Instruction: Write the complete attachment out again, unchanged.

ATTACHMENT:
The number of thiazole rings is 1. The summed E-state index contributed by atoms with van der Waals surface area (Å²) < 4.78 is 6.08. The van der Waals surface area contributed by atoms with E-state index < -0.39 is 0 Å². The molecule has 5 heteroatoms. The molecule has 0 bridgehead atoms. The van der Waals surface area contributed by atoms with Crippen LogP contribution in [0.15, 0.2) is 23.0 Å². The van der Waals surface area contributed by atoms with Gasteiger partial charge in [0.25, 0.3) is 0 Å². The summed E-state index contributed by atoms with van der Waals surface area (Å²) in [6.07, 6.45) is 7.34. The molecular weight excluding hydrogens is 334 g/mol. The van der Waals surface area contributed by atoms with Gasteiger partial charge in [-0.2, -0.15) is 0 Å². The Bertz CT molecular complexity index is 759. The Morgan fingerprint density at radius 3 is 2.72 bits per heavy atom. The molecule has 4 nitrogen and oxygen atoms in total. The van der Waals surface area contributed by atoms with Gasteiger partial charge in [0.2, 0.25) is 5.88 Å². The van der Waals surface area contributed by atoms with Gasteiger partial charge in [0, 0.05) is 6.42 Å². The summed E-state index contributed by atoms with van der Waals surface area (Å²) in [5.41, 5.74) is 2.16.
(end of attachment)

The number of thiazole rings is 1. The summed E-state index contributed by atoms with van der Waals surface area (Å²) < 4.78 is 6.08. The van der Waals surface area contributed by atoms with E-state index < -0.39 is 0 Å². The molecule has 5 heteroatoms. The molecule has 0 bridgehead atoms. The van der Waals surface area contributed by atoms with Crippen LogP contribution in [0.15, 0.2) is 23.0 Å². The van der Waals surface area contributed by atoms with Gasteiger partial charge in [0.25, 0.3) is 0 Å². The summed E-state index contributed by atoms with van der Waals surface area (Å²) in [6.07, 6.45) is 7.34. The molecular weight excluding hydrogens is 334 g/mol. The van der Waals surface area contributed by atoms with Gasteiger partial charge in [-0.2, -0.15) is 0 Å². The Bertz CT molecular complexity index is 759. The Morgan fingerprint density at radius 3 is 2.72 bits per heavy atom. The molecule has 4 nitrogen and oxygen atoms in total. The van der Waals surface area contributed by atoms with Gasteiger partial charge in [0.2, 0.25) is 5.88 Å². The van der Waals surface area contributed by atoms with Gasteiger partial charge in [0, 0.05) is 6.42 Å². The summed E-state index contributed by atoms with van der Waals surface area (Å²) in [5.41, 5.74) is 2.16.